Not many people can do what Gene Miiller did when arriving to coach the Washington boys’ basketball program in 2005.
Earlier that year, Luke Zeller hit the half-court shot which gave Washington a state title victory over Plymouth in the IHSAA Class 3A championship game.
It was a near perfect send-off for the retiring Coach Dave Omer and the lift the Hatchet community needed since they hadn’t seen a state championship in over 60 years.
There was a high expectation for any coach who was going to follow up what Omer had started, but Miiller looked at the situation a little differently.
“I didn’t feel any pressures in order to win or anything, I just remember the first year that I came here some people didn’t think that we’d be very good,” Miiller said. “I think winning that championship in 2005 kind of made it easier for those teams coming afterwards by giving them a goal to reach.”
And reach that goal they did.
Over the next six years, Miiller took Southern Indiana high school basketball by storm, winning three more state titles.
Perhaps no one who witnessed those years were more impressed than Don Spillman, who has been the Washington Hatchet public address announcer for the past 45 years.
“For Gene to come in with the expectations that everybody had was really tough,” Spillman said. “Tyler and Cody Zeller were coming back and so that any coach that came in was going to have a tremendous amount of expectations put upon them and Gene was able to come in and exceed those expectations.”
Miiller has spent most of his life coaching in Southern Indiana, his basketball career began farther north.
As a player at South Newton High School, Miiller was a three-year letter winner and two-time all-conference player, setting the single game scoring record with 32 points and helping his team win the sectional title in 1970.
Following his three years as a player at Wabash College, Miiller began his coaching career as the assistant basketball coach at Kankakee Valley High School in 1975. A year later he became the head coach and by the time he left in 1981 he won four sectional championships along with the school’s first regional title.
For 17 years, Miiller coached down the road at Vincennes Lincoln, as well as Lafayette Jefferson high school for seven years after that. He finally moved to Washington in 2005 because he had to chance to do something he hadn’t yet accomplished – be an athletic director.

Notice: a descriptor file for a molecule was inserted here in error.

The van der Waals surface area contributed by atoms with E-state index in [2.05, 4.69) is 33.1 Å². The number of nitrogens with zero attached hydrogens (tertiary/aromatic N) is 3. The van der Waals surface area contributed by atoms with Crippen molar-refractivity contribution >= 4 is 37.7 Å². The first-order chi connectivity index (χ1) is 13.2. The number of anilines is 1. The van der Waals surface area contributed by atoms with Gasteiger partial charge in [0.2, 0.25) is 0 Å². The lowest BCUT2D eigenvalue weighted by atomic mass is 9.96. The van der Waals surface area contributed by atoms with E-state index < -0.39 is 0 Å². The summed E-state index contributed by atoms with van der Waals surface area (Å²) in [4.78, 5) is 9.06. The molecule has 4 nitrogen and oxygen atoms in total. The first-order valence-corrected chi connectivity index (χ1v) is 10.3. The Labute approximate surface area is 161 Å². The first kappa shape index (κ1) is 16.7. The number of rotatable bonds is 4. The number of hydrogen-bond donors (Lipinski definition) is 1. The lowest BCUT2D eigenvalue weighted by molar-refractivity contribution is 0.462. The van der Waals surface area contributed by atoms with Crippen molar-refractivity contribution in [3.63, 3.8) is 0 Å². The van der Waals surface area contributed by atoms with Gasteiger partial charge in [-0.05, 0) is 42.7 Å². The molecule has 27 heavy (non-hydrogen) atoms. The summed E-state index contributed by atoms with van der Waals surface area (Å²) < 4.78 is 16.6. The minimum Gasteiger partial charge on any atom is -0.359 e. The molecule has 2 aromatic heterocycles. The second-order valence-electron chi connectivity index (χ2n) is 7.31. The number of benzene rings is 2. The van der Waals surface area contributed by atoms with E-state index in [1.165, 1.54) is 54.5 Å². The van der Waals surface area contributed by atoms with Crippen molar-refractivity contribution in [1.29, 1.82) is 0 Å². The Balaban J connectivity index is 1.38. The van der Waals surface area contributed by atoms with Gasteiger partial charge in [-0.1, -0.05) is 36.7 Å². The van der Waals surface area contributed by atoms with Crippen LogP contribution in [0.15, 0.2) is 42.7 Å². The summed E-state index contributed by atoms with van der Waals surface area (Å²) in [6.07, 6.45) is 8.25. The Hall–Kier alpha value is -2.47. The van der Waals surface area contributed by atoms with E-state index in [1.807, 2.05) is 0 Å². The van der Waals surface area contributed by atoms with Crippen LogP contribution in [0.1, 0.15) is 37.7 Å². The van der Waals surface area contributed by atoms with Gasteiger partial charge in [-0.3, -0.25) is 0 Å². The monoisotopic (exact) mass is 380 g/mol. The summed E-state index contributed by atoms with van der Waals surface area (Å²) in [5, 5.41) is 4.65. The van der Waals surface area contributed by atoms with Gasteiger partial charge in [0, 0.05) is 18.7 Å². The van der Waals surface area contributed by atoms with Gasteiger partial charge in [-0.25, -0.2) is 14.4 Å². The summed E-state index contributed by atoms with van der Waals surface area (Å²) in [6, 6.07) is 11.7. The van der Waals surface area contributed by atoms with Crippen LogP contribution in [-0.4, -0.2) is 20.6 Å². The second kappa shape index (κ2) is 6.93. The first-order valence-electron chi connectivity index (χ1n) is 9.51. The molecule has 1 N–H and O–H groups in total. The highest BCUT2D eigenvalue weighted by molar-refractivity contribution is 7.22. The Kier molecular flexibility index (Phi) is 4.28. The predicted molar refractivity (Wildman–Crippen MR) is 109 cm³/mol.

“I was always interested in the Washington program even when I was at Vincennes,” Miiller said. “I like fact that it gave me a chance to serve as the athletic director as well as the basketball coach.”
Even with his impressive track-record, Miiller had doubters when returning to Southern Indiana.
Along with Omer leaving following the 2005 season, so did several seniors, and some community member’s didn’t think the team was going to be very good, but not Miiller who remembered his thought process after seeing his first Hatchet team in the summer.
“If we weren’t going to be very good that first year, then Southern Indiana got a lot better in those seven years I was gone,” Miiller said. “We had a pretty good team and we just kept on getting better over those next few years.”
While in Washington, Miiller’s success was recognized at a larger scale, as he accomplished things few other Indiana coaches have.
His list of accomplishments includes: three state titles, one state runner-up, more than 20 conference and sectional championships, eight regionals and four semi-state appearances to name a few.
Miiller is one of only 13 Indiana basketball coaches who have won more than 600 games during his time and he coached five Indiana All-Stars and two Mr. Basketballs.
That impressive list of accomplishments earned him his spot in the Indiana Basketball Hall of Fame in 2012 and later the Wabash College Athletic Hall of Fame in 2014.
One of his more unique statistics is that until very recently, he had a former player on a Major League baseball, NFL and NBA roster at the same time.
During his more than 40 years as a basketball coach, some of Miiller’s best seasons have been in Washington.
“The community is very strong towards basketball, they love basketball and it’s great,” Miiller said. “I knew about it and thought it would be a nice community to be in.”